Oil prices fell Friday on profit-taking and a rise of the dollar, one day after striking 2009 peaks above 73 dollars on signs of recovery for energy demand, traders said.
The OPEC oil producers' cartel on Friday said that the worst of the impact from the economic crisis was past for the oil markets, as it fractionally reduced its demand estimate for 2009.
New York's main futures contract, light sweet crude for delivery in July, sank 51 cents to 72.17 dollars a barrel. The contract had hit 73.23 dollars on Thursday -- which was the highest level since last October.
In London trading on Friday, Brent North Sea crude for July delivery shed 75 cents to 71.04 dollars, after touching 72.27 the previous day.
On the foreign exchange market, the dollar rose against the euro after downbeat eurozone economic data. That makes dollar-priced crude more expensive for foreign buyers, eventually leading to weaker prices.
The Organization of Petroleum Exporting Countries wrote in its latest monthly report on Friday: "In light of the considerable challenges the world economy and commodity markets, particularly the oil market, have undergone, the worst appears to be behind us."
It added: "As the world economy stabilises, the world oil demand appears to be settling down."
OPEC estimated that demand would contract by 1.62 million barrels per day (bpd) or 1.89 percent in 2009 -- only a marginal downward revision in demand from its earlier forecast.
In its previous monthly bulletin released in May, OPEC had been pencilling in a contraction of 1.57 million bpd or 1.83 percent for 2009.
New York crude had soared above 73 dollars on Thursday after the International Energy Agency (IEA) raised projections for world oil demand by 120,000 barrels per day to 83.3 million in 2009, up from its 83.18 million forecast in May.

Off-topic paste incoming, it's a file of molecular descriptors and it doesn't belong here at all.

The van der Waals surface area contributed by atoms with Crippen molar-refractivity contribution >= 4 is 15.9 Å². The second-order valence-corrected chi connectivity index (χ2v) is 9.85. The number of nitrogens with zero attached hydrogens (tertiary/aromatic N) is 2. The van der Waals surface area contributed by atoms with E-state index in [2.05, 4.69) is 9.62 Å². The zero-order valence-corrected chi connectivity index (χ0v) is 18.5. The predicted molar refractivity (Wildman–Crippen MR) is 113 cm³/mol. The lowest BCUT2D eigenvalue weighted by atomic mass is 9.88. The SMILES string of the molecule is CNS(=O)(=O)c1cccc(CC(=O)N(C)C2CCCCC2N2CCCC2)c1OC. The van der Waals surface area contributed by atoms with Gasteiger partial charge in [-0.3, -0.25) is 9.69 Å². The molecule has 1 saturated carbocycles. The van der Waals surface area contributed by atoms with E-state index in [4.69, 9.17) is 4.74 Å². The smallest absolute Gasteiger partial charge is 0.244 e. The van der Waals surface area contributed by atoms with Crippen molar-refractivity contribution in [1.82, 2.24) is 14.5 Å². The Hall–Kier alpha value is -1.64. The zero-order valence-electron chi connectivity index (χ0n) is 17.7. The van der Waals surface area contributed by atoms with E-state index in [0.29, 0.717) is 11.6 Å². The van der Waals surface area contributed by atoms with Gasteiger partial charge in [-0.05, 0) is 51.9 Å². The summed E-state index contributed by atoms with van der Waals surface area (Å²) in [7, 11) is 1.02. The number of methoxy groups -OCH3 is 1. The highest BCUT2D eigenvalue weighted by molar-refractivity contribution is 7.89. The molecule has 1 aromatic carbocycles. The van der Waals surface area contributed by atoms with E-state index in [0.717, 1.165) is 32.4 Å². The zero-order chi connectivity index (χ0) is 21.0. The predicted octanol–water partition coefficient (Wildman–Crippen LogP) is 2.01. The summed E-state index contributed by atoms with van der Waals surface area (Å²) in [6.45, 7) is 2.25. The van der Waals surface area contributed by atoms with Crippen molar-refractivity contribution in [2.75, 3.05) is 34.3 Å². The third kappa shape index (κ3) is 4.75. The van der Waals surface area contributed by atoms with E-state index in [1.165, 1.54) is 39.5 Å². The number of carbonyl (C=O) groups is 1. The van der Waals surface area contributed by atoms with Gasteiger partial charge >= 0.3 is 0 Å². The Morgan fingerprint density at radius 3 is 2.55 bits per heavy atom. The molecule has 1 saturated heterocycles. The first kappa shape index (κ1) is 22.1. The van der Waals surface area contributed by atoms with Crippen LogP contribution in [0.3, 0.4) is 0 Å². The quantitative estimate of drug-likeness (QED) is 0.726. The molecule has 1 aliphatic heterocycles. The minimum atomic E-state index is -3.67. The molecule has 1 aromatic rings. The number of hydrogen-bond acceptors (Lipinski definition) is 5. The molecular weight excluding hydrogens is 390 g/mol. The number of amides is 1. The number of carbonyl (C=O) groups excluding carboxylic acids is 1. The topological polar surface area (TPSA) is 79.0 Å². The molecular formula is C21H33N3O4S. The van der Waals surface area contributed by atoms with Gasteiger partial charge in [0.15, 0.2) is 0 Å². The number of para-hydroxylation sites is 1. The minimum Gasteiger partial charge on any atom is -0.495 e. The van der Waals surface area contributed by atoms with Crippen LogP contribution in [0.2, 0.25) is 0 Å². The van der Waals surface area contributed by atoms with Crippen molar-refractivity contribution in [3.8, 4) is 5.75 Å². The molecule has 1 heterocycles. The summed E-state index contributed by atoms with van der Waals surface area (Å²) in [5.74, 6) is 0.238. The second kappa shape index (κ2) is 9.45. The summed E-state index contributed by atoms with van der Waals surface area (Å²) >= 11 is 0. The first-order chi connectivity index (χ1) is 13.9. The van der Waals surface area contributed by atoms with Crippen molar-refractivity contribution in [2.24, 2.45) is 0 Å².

"Crude oil rose above 73 dollars following an upward revision in global oil demand by the IEA in their monthly report and following some positive US data which boosted sentiment," said Sucden analyst Nimit Khamar.
"US data showed a better than expected rise in retail sales and a slowdown in initial jobless claims, which continued to fuel the appearance of an economic recovery."
There was also upbeat news from China, which is the second-biggest energy consuming nation after the United States.
"A 5.5-percent rise in Chinese crude imports in May compared to a year ago levels also supported markets yesterday," added Khamar.
This week, oil prices have also surged past 71 and 72 dollars as traders tracked plunging American crude reserves, a weak dollar and hopes of a recovery in global energy demand.
The US Energy Information Administration reported that US crude inventories had tumbled 4.4 million barrels last week.
That was far more than market expectations of a 700,000-barrel drop and stoked hopes of a recovering global economy and rebounding energy demand.